Alvarez and Marsal

Special Tax Alert

Treasury Reverses Course and Releases (Some) Final Regulations on the Section 163(j) Limitation on Interest Deductions

Kevin M. Jacobs, Managing Director

kjacobs@alvarezandmarsal.com

Joseph Boddicker, Senior Associate

jboddicker@alvarezandmarsal.com

Alan Cathcart, Senior Advisor

acathcart@alvarezandmarsal.com

January 14, 2021 / North America

On January 5, the Treasury Department and the IRS released final regulations providing additional guidance on the section 163(j) interest expense limitation for passthrough entities, regulated investment companies, and controlled foreign corporations. The new final regulations (the 2021 Final Regulations)  generally adopt the regulations proposed in 2020 (the 2020 Proposed Regulations). However, there are a few noteworthy modifications that taxpayers should be aware of. Additionally, the 2021 Final Regulations modify some of the rules that were previously finalized in 2020 (the 2020 Final Regulations).

As discussed in greater detail in our prior alert on the 2020 Proposed Regulations and the 2020 Final Regulations, the TCJA limited a taxpayer’s ability to deduct business interest expense (BIE), which is interest expense that is properly allocable to a trade or business, by subjecting it to a new annual deduction limitation (the section 163(j) limitation). This alert highlights several significant changes in the 2021 Final Regulations and discusses open questions and areas where the final regulations reserve.

Specifically, this alert covers the following topics:

  • Recapture of Prior Depreciation, Amortization, and Depletion Deductions Self-charged interest
  • Self-charged interest
  • Controlled Foreign Corporations and U.S. Shareholders
  • Final Regulation Reservations

Recapture of Prior Depreciation, Amortization, and Depletion Deductions

The section 163(j) limitation is equal to the sum of the taxpayer’s business interest income (BII), 30% (or 50%, if the CARES Act applies) of the taxpayer’s adjusted taxable income (ATI), and the taxpayer’s floor plan financing interest for the taxable year. For taxable years beginning before 2022, a taxpayer’s ATI is equal to the taxpayer’s tentative taxable income (TTI) with certain adjustments, including adding back depreciation, amortization, and depletion deductions (collectively, “depreciation”). The 2020 Final Regulations provided a recapture rule, not found in the statute, that required depreciation attributable to 2018 through 2021 be to be subtracted from TTI on the sale of the property (or the direct or indirect sale of the stock of the consolidated group member or interest in the partnership that took the depreciation deductions), even if such amounts had not been added to TTI (the recapture rule). Additionally, as discussed previously, the 2020 Proposed Regulations allowed taxpayers to elect to apply the recapture rule to the lesser of the depreciation deductions and the gain that was recognized on the sale.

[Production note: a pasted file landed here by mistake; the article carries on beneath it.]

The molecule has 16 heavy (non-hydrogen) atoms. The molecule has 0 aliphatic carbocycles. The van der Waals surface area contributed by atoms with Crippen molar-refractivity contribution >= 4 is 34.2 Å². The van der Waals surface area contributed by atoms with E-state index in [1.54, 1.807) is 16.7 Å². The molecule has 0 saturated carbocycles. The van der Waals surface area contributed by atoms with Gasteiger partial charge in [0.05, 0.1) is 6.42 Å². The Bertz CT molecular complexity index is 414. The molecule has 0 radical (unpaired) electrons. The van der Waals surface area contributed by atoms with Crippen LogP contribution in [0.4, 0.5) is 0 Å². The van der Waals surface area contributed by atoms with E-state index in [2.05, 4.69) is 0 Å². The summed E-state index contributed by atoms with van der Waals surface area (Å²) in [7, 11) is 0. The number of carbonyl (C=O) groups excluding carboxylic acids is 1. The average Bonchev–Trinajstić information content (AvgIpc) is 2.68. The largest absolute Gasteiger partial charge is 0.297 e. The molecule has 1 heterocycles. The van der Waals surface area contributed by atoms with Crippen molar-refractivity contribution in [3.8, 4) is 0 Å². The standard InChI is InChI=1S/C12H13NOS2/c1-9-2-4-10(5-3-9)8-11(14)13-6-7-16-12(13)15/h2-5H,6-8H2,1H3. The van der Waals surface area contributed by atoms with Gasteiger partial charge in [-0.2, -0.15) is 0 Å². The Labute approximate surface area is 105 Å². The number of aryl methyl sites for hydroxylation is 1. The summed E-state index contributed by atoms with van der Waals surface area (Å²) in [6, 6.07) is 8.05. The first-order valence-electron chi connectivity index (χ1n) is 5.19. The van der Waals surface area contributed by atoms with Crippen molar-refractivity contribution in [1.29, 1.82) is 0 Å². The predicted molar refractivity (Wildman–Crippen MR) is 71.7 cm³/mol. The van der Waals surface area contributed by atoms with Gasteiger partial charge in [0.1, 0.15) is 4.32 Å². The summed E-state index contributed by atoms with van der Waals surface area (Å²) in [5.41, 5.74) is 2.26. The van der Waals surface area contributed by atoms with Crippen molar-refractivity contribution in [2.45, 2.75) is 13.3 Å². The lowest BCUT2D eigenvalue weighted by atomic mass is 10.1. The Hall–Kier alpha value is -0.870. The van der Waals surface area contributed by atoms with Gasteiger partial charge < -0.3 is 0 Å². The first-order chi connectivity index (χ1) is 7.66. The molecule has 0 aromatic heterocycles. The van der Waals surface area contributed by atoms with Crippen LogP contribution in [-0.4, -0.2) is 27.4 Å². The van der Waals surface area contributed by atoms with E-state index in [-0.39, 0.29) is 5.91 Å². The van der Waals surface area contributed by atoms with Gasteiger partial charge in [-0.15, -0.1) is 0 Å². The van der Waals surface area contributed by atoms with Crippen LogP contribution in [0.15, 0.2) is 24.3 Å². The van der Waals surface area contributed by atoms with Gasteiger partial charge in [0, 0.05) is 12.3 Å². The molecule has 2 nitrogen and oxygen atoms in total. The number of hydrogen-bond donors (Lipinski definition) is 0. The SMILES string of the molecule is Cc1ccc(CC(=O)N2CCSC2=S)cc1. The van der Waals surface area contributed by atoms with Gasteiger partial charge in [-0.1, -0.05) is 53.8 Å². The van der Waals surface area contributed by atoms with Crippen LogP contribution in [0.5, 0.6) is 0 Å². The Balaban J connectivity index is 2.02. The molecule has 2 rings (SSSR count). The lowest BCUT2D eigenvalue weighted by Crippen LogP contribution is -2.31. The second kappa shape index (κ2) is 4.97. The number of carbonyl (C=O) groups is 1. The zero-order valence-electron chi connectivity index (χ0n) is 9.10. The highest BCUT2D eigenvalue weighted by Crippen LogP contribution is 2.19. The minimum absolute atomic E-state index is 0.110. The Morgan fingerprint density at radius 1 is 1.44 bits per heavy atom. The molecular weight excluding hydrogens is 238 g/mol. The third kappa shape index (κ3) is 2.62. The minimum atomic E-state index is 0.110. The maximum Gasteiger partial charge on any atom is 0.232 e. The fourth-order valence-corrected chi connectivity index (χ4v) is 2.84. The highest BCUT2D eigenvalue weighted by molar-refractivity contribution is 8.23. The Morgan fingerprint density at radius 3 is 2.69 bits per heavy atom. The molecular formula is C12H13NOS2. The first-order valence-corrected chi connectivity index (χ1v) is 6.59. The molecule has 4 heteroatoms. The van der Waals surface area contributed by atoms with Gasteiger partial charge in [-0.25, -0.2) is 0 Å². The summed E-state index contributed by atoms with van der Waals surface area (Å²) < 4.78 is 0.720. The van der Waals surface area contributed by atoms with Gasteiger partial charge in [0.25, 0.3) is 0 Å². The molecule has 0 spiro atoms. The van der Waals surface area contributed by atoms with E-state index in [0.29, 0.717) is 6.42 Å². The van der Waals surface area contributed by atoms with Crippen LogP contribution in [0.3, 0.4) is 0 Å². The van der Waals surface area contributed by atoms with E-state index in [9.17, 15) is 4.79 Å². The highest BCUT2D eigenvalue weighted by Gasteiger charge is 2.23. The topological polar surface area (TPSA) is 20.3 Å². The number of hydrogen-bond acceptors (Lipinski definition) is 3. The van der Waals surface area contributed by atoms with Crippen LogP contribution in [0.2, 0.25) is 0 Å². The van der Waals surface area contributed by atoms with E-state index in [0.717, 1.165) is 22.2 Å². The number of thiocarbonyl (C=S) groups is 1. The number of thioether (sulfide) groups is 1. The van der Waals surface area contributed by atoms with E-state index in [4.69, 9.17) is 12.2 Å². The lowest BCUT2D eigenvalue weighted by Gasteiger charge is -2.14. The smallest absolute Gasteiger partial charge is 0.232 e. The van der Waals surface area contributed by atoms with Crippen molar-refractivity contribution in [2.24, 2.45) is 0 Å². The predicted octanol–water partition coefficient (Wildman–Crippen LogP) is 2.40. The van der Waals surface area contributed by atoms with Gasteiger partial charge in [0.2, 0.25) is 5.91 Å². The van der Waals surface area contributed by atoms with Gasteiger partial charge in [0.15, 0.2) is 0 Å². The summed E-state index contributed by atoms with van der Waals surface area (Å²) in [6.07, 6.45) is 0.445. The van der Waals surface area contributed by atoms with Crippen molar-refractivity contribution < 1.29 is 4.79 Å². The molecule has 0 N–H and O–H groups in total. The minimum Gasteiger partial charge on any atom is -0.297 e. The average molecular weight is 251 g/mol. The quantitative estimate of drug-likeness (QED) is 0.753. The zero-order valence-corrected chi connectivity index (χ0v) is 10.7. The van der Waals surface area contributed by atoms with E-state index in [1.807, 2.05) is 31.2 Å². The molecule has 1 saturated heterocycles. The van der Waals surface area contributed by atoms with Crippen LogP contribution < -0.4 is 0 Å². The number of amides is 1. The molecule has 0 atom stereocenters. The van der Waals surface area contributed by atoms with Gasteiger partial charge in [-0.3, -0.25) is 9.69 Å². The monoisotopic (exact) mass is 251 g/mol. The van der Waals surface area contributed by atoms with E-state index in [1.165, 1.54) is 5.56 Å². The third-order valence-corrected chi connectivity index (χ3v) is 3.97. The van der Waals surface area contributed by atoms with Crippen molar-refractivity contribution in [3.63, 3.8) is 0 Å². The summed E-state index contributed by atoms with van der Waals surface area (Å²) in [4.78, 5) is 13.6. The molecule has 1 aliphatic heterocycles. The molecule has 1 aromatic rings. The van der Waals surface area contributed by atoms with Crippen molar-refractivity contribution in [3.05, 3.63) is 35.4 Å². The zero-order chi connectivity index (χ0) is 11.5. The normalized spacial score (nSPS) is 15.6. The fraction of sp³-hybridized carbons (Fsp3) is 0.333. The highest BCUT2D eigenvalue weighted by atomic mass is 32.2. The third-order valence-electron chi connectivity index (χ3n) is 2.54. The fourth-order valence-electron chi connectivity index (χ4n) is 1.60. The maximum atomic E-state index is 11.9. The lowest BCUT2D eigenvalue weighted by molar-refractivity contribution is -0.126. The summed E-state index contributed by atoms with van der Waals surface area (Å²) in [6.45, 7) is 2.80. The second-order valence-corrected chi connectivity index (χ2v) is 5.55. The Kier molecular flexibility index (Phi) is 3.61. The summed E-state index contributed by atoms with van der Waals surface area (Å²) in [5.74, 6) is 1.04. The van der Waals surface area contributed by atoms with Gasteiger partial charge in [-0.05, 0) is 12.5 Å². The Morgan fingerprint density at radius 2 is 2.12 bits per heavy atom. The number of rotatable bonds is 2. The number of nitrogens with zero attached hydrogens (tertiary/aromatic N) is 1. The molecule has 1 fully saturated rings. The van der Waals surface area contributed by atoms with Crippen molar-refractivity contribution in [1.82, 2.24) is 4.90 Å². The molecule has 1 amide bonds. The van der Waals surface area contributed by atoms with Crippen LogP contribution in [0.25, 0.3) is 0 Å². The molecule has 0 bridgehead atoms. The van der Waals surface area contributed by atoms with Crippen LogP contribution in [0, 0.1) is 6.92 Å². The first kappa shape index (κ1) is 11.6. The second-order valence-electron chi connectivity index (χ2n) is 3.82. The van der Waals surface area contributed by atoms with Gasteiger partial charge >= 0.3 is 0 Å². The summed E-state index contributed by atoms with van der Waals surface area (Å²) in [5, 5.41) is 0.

Reversal on Policy and Rules for Recapture for Prior Depreciation, Amortization and Depletion Deduction

In discussing the recapture rule, the preamble to the 2020 Final Regulations stressed that the recapture rule is merely a timing provision, and not a rule intended to prevent a double benefit (i.e., recapture applied even if the add back of the depreciation did not result in an increased business interest expense deduction).

However, the 2021 Final Regulations reverse course with respect to the underlying policy and application of the recapture rule. Under the 2021 Final Regulations, the recapture rule only applies to the extent the taxpayer benefited from an addition of the depreciation to TTI by way of an increased business interest expense deduction.

A&M Insight: The limitation on the application of the recapture rule is a welcome change that taxpayers can choose to apply retroactively, so long as they apply all of the 2021 Final Regulations retroactively. However, it is important to note that the rule entails some administrative complexity.

Taxpayers will need to track the extent to which the add back of depreciation increased the BIE deduction each year and the amount of depreciation each property generated in that particular year. For example, if the depreciation addback did not increase the amount of a taxpayer’s BIE that was deducted in 2018 and 2020, but it did impact its BIE deduction in 2019, then the recapture will apply to the depreciation added back to TTI in 2019. This analysis becomes even more complicated if only part of the addback increased the amount of BIE deduction. For example, assume in 2019, the taxpayer’s TTI is $400x (including $180x of depreciation deductions).  As a result, the taxpayer’s ATI is $580x ($400x + $180x), resulting in a section 163(j) limitation of $174x ($580x * 30%). The taxpayer’s BIE for 2019 is $141x. Without the addback of depreciation, the taxpayer’s section 163(j) limitation would be $120x ($400x * 30%). Therefore, an additional $21x of BIE was deducted due to the depreciation addback, which represents the impact of $70x of depreciation ($21x/30%). As a result, it appears that only $70x of the total $180x depreciation is subject to recapture when a property that was held in 2019 is disposed of in a subsequent year…

Read More


North America



Tags: alvarez & marsal, a&m, a&m taxand, taxand, tax, taxes, taxation, tax advisory, tax insights, tax consulting, tax professionals, tax firm, tax strategy, Section 163(j), final regulations, TCJA